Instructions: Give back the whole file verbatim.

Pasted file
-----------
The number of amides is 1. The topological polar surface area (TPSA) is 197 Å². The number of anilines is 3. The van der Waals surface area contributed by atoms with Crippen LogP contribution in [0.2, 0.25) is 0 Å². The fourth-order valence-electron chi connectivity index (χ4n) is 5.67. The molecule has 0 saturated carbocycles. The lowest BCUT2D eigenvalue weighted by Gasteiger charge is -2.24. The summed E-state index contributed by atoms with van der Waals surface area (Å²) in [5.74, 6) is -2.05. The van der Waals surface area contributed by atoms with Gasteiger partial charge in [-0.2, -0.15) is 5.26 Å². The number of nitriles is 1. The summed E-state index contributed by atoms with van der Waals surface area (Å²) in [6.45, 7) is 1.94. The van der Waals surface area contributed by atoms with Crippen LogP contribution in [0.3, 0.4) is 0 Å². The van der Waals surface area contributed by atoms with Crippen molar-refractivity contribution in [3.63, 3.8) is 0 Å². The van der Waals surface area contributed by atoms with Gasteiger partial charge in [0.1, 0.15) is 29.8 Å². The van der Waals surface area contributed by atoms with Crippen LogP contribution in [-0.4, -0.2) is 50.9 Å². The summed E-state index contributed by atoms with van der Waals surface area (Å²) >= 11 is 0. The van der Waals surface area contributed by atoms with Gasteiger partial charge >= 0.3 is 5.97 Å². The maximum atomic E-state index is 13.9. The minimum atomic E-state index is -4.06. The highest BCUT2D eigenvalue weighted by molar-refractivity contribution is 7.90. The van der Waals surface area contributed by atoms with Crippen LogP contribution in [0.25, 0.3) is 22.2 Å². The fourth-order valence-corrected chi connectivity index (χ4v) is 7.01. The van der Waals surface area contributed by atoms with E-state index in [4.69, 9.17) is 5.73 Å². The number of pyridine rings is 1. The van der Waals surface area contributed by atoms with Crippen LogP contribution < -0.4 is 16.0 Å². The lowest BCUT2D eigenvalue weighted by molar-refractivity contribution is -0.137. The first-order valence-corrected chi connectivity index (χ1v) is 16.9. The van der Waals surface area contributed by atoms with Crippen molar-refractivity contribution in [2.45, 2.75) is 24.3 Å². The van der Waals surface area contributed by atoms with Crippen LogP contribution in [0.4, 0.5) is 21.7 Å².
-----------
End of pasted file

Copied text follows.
The number of amides is 1. The topological polar surface area (TPSA) is 197 Å². The number of anilines is 3. The van der Waals surface area contributed by atoms with Crippen LogP contribution in [0.2, 0.25) is 0 Å². The fourth-order valence-electron chi connectivity index (χ4n) is 5.67. The molecule has 0 saturated carbocycles. The lowest BCUT2D eigenvalue weighted by Gasteiger charge is -2.24. The summed E-state index contributed by atoms with van der Waals surface area (Å²) in [5.74, 6) is -2.05. The van der Waals surface area contributed by atoms with Gasteiger partial charge in [-0.2, -0.15) is 5.26 Å². The number of nitriles is 1. The summed E-state index contributed by atoms with van der Waals surface area (Å²) in [6.45, 7) is 1.94. The van der Waals surface area contributed by atoms with Crippen LogP contribution in [0.3, 0.4) is 0 Å². The van der Waals surface area contributed by atoms with Crippen molar-refractivity contribution in [3.63, 3.8) is 0 Å². The van der Waals surface area contributed by atoms with Gasteiger partial charge in [0.1, 0.15) is 29.8 Å². The van der Waals surface area contributed by atoms with Crippen LogP contribution in [-0.4, -0.2) is 50.9 Å². The summed E-state index contributed by atoms with van der Waals surface area (Å²) >= 11 is 0. The van der Waals surface area contributed by atoms with Gasteiger partial charge >= 0.3 is 5.97 Å². The maximum atomic E-state index is 13.9. The minimum atomic E-state index is -4.06. The highest BCUT2D eigenvalue weighted by molar-refractivity contribution is 7.90. The van der Waals surface area contributed by atoms with Crippen LogP contribution in [0.25, 0.3) is 22.2 Å². The fourth-order valence-corrected chi connectivity index (χ4v) is 7.01. The van der Waals surface area contributed by atoms with E-state index in [4.69, 9.17) is 5.73 Å². The number of pyridine rings is 1. The van der Waals surface area contributed by atoms with Crippen LogP contribution < -0.4 is 16.0 Å². The lowest BCUT2D eigenvalue weighted by molar-refractivity contribution is -0.137. The first-order valence-corrected chi connectivity index (χ1v) is 16.9. The van der Waals surface area contributed by atoms with Crippen molar-refractivity contribution in [2.45, 2.75) is 24.3 Å². The van der Waals surface area contributed by atoms with Crippen LogP contribution in [0.4, 0.5) is 21.7 Å².